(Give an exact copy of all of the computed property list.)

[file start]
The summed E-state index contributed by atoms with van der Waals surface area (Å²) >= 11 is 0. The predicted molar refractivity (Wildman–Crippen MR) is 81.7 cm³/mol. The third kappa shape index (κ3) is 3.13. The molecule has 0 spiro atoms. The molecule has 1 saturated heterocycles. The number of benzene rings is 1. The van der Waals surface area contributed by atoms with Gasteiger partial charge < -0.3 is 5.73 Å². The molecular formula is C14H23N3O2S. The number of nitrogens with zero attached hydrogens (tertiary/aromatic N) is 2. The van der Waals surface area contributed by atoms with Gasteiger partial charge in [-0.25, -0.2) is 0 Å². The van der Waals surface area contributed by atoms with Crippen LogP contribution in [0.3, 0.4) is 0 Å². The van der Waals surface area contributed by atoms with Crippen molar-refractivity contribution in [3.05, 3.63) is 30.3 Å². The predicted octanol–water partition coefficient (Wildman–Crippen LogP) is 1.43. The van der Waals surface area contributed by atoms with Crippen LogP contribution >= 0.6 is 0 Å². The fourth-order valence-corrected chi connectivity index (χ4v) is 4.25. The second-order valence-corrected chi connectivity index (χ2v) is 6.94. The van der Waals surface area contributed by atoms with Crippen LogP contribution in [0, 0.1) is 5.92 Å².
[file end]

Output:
The summed E-state index contributed by atoms with van der Waals surface area (Å²) >= 11 is 0. The predicted molar refractivity (Wildman–Crippen MR) is 81.7 cm³/mol. The third kappa shape index (κ3) is 3.13. The molecule has 0 spiro atoms. The molecule has 1 saturated heterocycles. The number of benzene rings is 1. The van der Waals surface area contributed by atoms with Gasteiger partial charge < -0.3 is 5.73 Å². The molecular formula is C14H23N3O2S. The number of nitrogens with zero attached hydrogens (tertiary/aromatic N) is 2. The van der Waals surface area contributed by atoms with Gasteiger partial charge in [-0.25, -0.2) is 0 Å². The van der Waals surface area contributed by atoms with Crippen LogP contribution in [0.3, 0.4) is 0 Å². The van der Waals surface area contributed by atoms with Crippen molar-refractivity contribution in [3.05, 3.63) is 30.3 Å². The predicted octanol–water partition coefficient (Wildman–Crippen LogP) is 1.43. The van der Waals surface area contributed by atoms with Crippen LogP contribution >= 0.6 is 0 Å². The fourth-order valence-corrected chi connectivity index (χ4v) is 4.25. The second-order valence-corrected chi connectivity index (χ2v) is 6.94. The van der Waals surface area contributed by atoms with Crippen LogP contribution in [0, 0.1) is 5.92 Å².